Reuniones Científicas en el MARQ

The cave of Biniadris (Menorca, Spain) and the worked osseous assemblages from the Bronze Age funerary record in the Balearic Islands

The cave of Biniadris (Menorca, Spain) and the worked osseous assemblages from the Bronze Age funerary record in the Balearic Islands

Hundreds of caves feature in the natural landscape of the island of Menorca (Spain). Of special note are the caves that witnesses social and symbolic rituals within their walls around 3400 years ago. An extraordinary example is the funerary landscape of Calescoves, located within the municipality of Alaior. Here, several excavations and research work have been carried out since the decade of 1960s. Around one hundred of cavities have been discovered, including the cave of Biniadrís, located on the side of a gorge around 2km far from the coastline. Biniadrís, together with the caves of Mussol, Cárritx and Pas, is distinguished for the impressive conservation and very particular funerary rituals discovered within them. Based on the material culture, specially focusing on the pottery, and without available radiocarbon dates, it seems that the use of the Biniadrís cave as an important social and ritual place coincides with the Naviform Period in the island of Menorca (1740-1400 BC). At this time, a few small natural cavities where used as burial places since the end of the second millennium BC.

The Biniadrís cave is located on the eastern edge of the ravine with the same name, which leads into the archaeological area of Calescoves, in the central part of the island. Biniadrís is a natural cave which has been scarcely modified by human activity and located 10 meters from the ground on brow of an overhanging cliff. Regarding the entrance to the cave, the first thing that strikes the observer is an impressive cyclopean stone gate made from large stone slabs reminiscent the entrance to some of the megaliths that we can still be seen today in the Iberian Peninsula and elsewhere in Europe as well.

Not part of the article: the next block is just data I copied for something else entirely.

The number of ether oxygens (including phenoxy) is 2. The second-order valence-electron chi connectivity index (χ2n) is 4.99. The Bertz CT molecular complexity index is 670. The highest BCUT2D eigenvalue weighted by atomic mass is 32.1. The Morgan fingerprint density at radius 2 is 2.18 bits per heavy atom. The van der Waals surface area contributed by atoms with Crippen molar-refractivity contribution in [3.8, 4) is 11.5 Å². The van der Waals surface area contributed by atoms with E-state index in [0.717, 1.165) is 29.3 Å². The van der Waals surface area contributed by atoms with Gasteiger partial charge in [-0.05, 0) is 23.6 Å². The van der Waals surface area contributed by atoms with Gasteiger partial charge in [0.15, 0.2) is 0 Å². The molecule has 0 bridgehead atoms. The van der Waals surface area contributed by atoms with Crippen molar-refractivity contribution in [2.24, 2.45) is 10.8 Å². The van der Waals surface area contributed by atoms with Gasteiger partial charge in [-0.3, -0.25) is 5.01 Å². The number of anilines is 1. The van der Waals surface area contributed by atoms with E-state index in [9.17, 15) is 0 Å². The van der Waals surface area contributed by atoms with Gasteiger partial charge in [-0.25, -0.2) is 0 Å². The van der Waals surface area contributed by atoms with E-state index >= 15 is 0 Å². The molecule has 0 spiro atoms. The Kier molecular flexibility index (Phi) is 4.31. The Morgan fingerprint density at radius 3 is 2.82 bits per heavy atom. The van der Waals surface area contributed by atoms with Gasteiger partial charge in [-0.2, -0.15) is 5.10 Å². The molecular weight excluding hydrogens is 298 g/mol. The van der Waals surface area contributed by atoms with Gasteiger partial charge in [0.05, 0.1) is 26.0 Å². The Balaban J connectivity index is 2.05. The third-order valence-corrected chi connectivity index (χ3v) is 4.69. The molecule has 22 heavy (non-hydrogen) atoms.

Based on the available data, it is presently thought that some inner areas might have been anthropically modified because the animal bone remains, wood fragments, tools and ornaments are mixed with a large number of disarticulated human bones, that nevertheless seem to display a certain sort of order within the apparent chaos.

The current excavated area is not more than 10% of the total cave. Nevertheless, the find material unearthed inside the cave displays a great amount and variety of material culture, including a significant number of objects made from hard osseous materials.

A total amount of 54 objects made from osseous raw material have been recovered during four archaeological seasons (from 2014 to 2017). Regarding the typology, the assemblage has been organized in three different groups: pointed tools, round objects (lids) and ornaments, being this last one the most abundant featured by V-perforated buttons. Based on the archeozoological analysis of the worked osseous material (54 items), the study of the raw material revealed a dominant use of bone (74%), followed by a less important exploitation of tooth (26%).

Focusing on the worked bone assemblage, it is worth mentioning that most of the objects seem to have been used before becoming part of the funerary goods, based on the analysis of the object surfaces. It can be seen how some osseous raw materials played an important role in the manufacture of very particular objects. On the one hand, the V-perforated buttons assemblage display worn surfaces as a result of being in use for a long time before being removed from the world of the living as funerary goods. Thus, these buttons may have been considered valuable objects for their owners, so that they were buried with them.

On the other hand, the bone lids were carefully manufactured for a particular use within the funerary ritual, covering the cylindrical containers where the ancestor’s hair was kept. In this case, seem to have been specifically designed and worked as funerary goods. The worn edges seem to be a result of the container lids having opened and closed many times over a long period. These cylindrical containers may have become some sort of precious relic.

Compared to other Bronze Age funerary caves in Menorca, such as Cárritx or Mussol, the worked bone assemblage displays similar features regarding raw material and technical aspects, as well as the typology of the objects unearthed on these sites, being both the triangular V-perforated buttons and the bone lids the most abundant artifacts connected to these particular funerary rituals.